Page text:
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20 year depression diagnosis changed to Bipolar 2 - meds or wholistic treatment?

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    20 year depression diagnosis changed to Bipolar 2 - meds or wholistic treatment?

    Hello, I am new to this forum having just been diagnosed as "most probably" bipolar 2 as I have been in a depressive episode for the past year after going happy high & joyful in 2016-17 and with ups & downs for the previous 6 years which has spent most of my life savings. Both my sisters have seen me go thru cycles and were suggesting that I might be bipolar. My dad was bipolar. Over this past year, I can see where I get going on a High and feel that I am 'following my life purpose'. I'm now working a very stressful job (3.5 months) and feel trapped in this situation of my own making. I need to work and don't have much time to take care of myself, other than eat well. Without writing my life story - I favour a wholistic and natural approach to treatment and have tried to get off my AD meds off and on over 20 years. I am currently on Effexor (started back on it in May and upped the dose to 150mg in July) and it was Effexor that sent me joyfully spending and travelling in 2017, trusting in the Universe to provide abundance. During that time, I felt really sharp and connected with everyone. I was meditating and writing but going at Mach 14 and not needing much sleep. (All signs of hypo-mania as I have come to learn) I saw a p-Dr here in Courtenay, BC for the first time this week and she 'highly' recommended that I start taking a mood stabilizer - either Epival or Seroquel. After reading the side-effects, I think I would choose Epival but I wonder if there are alternative treatments - psychosomatics, energy work, foods, other. I keep thinking that now that I 'know' about my cycles, I can watch for them and modify my behaviour and spending by choosing Not to buy things or go on trips. Is this possible? Are there successful alternative treatments? or should I just take Epival and see if my joy and engagement in life returns, in moderation? I feel rather 'dead' now - like I have no feelings. Thank you for your suggestions. Is there a support group here in the Comox Valley?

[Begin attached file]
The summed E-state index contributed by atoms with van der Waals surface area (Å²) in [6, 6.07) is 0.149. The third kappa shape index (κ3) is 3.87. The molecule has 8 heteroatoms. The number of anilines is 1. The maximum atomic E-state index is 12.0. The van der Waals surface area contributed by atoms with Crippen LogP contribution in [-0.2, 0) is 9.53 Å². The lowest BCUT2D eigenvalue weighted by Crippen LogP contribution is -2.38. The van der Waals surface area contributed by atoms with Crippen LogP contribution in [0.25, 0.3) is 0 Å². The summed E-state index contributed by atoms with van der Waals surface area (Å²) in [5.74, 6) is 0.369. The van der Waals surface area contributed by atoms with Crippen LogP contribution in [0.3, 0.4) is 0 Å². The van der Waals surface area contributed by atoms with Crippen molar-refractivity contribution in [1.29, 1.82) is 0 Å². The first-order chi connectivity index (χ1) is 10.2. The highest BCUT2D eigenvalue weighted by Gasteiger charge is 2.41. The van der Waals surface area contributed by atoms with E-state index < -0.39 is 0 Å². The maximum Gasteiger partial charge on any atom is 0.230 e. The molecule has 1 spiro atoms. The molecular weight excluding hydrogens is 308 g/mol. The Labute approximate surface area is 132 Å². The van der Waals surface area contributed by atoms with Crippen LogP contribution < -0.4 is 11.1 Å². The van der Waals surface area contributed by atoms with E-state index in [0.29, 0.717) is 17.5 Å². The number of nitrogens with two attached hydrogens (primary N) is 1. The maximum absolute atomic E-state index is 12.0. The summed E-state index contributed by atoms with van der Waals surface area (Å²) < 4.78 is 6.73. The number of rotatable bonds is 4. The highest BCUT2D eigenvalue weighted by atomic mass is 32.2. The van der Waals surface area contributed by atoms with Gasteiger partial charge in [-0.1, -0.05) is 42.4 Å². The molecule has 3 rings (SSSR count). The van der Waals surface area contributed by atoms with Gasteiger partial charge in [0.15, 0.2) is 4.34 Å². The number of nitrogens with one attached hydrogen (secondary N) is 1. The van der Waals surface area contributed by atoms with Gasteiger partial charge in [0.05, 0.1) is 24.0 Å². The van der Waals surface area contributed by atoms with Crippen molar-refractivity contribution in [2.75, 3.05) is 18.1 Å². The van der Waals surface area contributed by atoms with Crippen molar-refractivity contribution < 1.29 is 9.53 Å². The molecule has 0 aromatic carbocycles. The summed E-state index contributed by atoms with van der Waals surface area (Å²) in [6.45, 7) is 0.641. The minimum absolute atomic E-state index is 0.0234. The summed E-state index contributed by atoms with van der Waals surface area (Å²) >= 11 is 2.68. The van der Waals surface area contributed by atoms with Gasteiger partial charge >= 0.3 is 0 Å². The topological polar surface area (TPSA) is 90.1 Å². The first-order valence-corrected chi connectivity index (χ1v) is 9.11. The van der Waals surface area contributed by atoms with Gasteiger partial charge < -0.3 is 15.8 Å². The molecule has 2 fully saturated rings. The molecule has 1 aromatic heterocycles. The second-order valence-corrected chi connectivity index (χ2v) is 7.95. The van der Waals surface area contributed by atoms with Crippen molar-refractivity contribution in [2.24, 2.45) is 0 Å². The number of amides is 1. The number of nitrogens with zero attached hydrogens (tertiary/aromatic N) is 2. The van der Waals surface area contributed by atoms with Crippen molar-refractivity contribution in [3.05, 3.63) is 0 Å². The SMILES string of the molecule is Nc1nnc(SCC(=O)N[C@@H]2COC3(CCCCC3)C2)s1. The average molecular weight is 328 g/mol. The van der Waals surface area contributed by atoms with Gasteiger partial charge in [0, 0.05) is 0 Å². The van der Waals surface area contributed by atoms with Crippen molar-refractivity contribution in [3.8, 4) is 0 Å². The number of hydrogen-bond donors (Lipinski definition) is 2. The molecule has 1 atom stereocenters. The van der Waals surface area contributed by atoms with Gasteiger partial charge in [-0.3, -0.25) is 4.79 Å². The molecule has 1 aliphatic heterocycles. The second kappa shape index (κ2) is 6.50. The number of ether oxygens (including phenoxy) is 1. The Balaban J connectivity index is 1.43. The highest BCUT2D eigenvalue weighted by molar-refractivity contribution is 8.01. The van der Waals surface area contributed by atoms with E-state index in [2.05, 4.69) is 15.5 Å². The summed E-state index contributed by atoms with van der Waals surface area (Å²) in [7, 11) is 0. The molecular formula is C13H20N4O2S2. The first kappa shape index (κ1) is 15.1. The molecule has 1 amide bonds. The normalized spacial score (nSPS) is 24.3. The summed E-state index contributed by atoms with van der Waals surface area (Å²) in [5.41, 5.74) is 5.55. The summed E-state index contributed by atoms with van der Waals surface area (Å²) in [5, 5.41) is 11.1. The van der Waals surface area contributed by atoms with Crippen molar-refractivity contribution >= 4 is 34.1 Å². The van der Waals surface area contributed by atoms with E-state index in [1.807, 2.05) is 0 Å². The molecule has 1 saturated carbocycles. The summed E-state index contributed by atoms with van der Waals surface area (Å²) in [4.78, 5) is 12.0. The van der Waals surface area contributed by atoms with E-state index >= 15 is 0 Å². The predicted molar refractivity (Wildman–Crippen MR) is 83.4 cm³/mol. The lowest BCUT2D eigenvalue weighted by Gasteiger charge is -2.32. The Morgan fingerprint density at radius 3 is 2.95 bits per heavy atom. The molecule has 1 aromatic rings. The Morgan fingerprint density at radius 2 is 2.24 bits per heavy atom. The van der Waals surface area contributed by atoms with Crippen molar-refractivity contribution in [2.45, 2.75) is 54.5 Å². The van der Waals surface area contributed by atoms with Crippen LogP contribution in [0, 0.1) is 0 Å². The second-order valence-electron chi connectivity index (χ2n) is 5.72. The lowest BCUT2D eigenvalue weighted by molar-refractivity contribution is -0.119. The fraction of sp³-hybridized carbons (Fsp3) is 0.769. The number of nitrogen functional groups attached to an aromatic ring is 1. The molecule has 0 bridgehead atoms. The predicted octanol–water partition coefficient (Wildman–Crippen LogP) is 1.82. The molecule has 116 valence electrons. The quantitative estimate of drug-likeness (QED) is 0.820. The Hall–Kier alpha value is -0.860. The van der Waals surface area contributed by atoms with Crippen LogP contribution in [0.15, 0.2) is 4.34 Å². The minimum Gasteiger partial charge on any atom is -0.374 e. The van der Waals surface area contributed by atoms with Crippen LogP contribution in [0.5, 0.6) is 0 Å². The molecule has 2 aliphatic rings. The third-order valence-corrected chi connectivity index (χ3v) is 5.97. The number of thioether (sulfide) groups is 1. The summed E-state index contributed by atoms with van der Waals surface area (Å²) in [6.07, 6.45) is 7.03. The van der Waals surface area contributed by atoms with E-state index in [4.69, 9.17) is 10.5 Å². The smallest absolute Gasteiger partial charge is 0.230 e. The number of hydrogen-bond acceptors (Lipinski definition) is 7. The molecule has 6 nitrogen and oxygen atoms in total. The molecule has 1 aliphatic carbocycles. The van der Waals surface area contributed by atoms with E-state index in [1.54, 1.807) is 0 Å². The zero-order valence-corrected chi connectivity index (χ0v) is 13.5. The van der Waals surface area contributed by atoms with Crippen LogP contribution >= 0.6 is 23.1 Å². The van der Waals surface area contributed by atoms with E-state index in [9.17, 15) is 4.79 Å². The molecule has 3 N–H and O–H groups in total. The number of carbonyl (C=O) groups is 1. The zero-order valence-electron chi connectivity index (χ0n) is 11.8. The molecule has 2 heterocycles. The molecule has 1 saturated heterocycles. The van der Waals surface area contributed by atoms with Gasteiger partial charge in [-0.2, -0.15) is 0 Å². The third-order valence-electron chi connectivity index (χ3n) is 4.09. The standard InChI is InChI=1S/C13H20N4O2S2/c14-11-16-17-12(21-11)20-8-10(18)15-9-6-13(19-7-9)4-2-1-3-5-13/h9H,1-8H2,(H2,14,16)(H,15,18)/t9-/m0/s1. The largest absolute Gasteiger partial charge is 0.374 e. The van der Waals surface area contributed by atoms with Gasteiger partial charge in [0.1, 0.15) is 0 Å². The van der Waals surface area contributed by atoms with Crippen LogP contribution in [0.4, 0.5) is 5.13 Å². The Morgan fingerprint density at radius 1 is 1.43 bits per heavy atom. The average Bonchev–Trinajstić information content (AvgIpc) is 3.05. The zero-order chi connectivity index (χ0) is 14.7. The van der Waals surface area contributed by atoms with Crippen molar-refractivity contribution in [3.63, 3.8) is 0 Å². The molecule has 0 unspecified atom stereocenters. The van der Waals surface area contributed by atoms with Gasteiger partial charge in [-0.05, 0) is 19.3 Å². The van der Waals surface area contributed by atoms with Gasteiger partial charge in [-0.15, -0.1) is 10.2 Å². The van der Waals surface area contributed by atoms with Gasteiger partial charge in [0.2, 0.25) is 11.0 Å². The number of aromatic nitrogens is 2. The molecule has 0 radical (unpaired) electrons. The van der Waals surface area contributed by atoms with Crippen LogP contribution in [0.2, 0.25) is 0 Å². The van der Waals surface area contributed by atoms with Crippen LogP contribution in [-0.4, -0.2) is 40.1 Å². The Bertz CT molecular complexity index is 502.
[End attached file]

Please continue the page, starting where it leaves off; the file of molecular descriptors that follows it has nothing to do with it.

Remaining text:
#2